Cabinet’s belated move


THE Federal Cabinet, the highest decision-making plat form in the country, which met in Islamabad on Tuesday with Prime Minister Imran Khan in the chair, made apparently politically motivated but belated move on the crucial issue of holding elections of the upper house through open ballot besides striking down the recommendation for mortgaging of Capital’s iconic F-9 Park against issuance of Islamic Sukuk bonds and decided to expand the scope of inquiry by one member commission of retired Justice Azmat Saeed to include issues like Surrey Palace and Swiss cases.

The decision of the Cabinet to table a constitutional amendment bill in Parliament for holding the Senate elections through open ballot is, no doubt, motivated by its desire to ensure transparency of the polls, which have always been marred by allegations of sale and purchase of loyalties. The earlier move of the Government – filing of presidential reference in the Supreme Court – was also aimed at the same objective. However, the latest move is somewhat belated and can best be described as an attempt to play with the galleries, knowing well that the ruling alliance lacks the required two-third majority in Parliament, which is a must for adoption of a constitutional amendment. Irrespective of the principled position of the Government the Opposition was unlikely to extend any support in the given circumstances when the two sides are engaged in intense political tussle and confrontation. This is also evident from the reply that the Sindh Government has filed in the Supreme Court supporting the secret ballot and opposing the open ballot. In this backdrop, in the first place, when the issue was there for years one fails to understand why timely initiatives were not taken to complete the formalities for the purpose by enlisting support of the Opposition. Secondly, by deciding to adopt the course of the constitutional amendment the Government has ultimately accepted the widely-held view that open ballot was not possible sans constitutional amendment, which is also the viewpoint of the Election Commission of Pakistan.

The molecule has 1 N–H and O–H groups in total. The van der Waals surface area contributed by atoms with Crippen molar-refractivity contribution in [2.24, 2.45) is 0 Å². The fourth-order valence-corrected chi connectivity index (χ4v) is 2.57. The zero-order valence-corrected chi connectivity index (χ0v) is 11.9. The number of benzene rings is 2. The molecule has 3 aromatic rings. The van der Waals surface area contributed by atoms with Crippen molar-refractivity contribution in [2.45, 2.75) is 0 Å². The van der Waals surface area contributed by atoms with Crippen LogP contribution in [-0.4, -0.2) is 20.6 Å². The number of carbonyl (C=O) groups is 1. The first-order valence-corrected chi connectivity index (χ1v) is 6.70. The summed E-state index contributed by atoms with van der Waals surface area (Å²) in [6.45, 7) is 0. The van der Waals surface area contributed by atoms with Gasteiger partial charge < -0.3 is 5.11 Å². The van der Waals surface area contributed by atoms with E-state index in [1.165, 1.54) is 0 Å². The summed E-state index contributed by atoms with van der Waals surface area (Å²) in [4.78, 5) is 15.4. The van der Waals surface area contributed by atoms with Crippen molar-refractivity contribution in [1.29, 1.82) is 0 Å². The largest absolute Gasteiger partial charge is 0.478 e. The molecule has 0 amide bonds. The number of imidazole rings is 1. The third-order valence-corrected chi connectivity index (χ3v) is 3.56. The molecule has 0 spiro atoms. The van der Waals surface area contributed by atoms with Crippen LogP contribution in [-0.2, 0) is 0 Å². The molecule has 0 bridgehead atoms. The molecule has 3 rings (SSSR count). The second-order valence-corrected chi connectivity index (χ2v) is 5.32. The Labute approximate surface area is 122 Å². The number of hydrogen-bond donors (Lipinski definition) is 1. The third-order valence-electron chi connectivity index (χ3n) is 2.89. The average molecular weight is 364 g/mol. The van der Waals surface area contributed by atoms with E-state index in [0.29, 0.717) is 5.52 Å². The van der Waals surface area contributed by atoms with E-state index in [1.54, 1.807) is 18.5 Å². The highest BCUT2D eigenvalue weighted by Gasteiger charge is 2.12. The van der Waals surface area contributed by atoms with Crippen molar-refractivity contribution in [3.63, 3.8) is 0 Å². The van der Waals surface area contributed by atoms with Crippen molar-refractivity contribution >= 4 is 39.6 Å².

All this shows the Government team did not do its home work properly and merely wasted time by trying different options and that too as an afterthought. The fate of the proposed move of tabling an amendment in Parliament is known beforehand while the Supreme Court is understandably taking its time to firm up opinion on whether or not what the Government wanted to achieve through presidential reference was within the constitutional scheme of things. As the issue of horse-trading has been highlighted, people expect both from the Government and the Opposition not to indulge in dirty practice of purchasing loyalties for the sake of one or two seats that can be manipulated through such tactics. It is also a fact that apart from reforms in Senate election laws and rules, there are other scores of issues that spark electoral controversies, depriving general elections of their credibility and these too demand similar attention. Therefore, once the Senate elections are held with or without open ballot, genuine and sincere efforts should be made from the platform of Parliament to reform the entire system. As for the decision of the Cabinet not to pledge the F-9 Park for raising debt, the Government has obviously been influenced by the hype created in formal and social media and statements of the Opposition politicians.

It hardly makes any difference whether you offer F-9 Park or Islamabad Club for mortgage as both are national assets. If mortgaging of F-9 Park was wrong, the same principle applies to other entities and buildings of the country as well. Assets of the country were mortgaged by past governments of PPP and PML(N) as well and this is a normal business practice, which, in no way, means landing of these assets into hands of investors at the end of the day. It is, in fact, the attitude of Opposition for the sake of opposition that makes even rational and beneficial moves controversial as we have also seen in the case of building of large dams to ensure water and power security. The ruling party criticized such commercial arrangements in the past and is now faced with a similar dilemma at the hands of its opponents. It is because of such tendencies that saner elements have been demanding all the political parties to agree on a Charter of Economy so that the country and its people do not suffer due to political gimmicks.

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